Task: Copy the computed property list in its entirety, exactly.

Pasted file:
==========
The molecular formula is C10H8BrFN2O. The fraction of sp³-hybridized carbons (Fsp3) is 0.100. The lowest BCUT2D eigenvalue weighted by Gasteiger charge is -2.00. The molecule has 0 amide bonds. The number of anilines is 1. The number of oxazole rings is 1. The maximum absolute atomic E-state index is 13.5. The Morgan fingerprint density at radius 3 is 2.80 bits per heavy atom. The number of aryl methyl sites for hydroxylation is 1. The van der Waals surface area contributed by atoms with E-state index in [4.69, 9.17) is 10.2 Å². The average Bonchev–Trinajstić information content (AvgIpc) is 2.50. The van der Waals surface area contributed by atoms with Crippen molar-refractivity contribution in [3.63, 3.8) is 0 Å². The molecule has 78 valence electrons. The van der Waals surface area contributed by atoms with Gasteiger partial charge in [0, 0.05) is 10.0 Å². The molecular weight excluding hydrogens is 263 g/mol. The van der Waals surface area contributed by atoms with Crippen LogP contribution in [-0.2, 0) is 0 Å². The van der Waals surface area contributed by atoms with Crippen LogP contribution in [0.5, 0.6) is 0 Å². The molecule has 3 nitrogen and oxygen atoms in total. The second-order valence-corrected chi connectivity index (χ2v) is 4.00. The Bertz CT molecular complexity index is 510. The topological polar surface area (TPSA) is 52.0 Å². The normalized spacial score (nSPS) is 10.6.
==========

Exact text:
The molecular formula is C10H8BrFN2O. The fraction of sp³-hybridized carbons (Fsp3) is 0.100. The lowest BCUT2D eigenvalue weighted by Gasteiger charge is -2.00. The molecule has 0 amide bonds. The number of anilines is 1. The number of oxazole rings is 1. The maximum absolute atomic E-state index is 13.5. The Morgan fingerprint density at radius 3 is 2.80 bits per heavy atom. The number of aryl methyl sites for hydroxylation is 1. The van der Waals surface area contributed by atoms with E-state index in [4.69, 9.17) is 10.2 Å². The average Bonchev–Trinajstić information content (AvgIpc) is 2.50. The van der Waals surface area contributed by atoms with Crippen molar-refractivity contribution in [3.63, 3.8) is 0 Å². The molecule has 78 valence electrons. The van der Waals surface area contributed by atoms with Gasteiger partial charge in [0, 0.05) is 10.0 Å². The molecular weight excluding hydrogens is 263 g/mol. The van der Waals surface area contributed by atoms with Crippen LogP contribution in [-0.2, 0) is 0 Å². The van der Waals surface area contributed by atoms with Crippen LogP contribution in [0.5, 0.6) is 0 Å². The molecule has 3 nitrogen and oxygen atoms in total. The second-order valence-corrected chi connectivity index (χ2v) is 4.00. The Bertz CT molecular complexity index is 510. The topological polar surface area (TPSA) is 52.0 Å². The normalized spacial score (nSPS) is 10.6.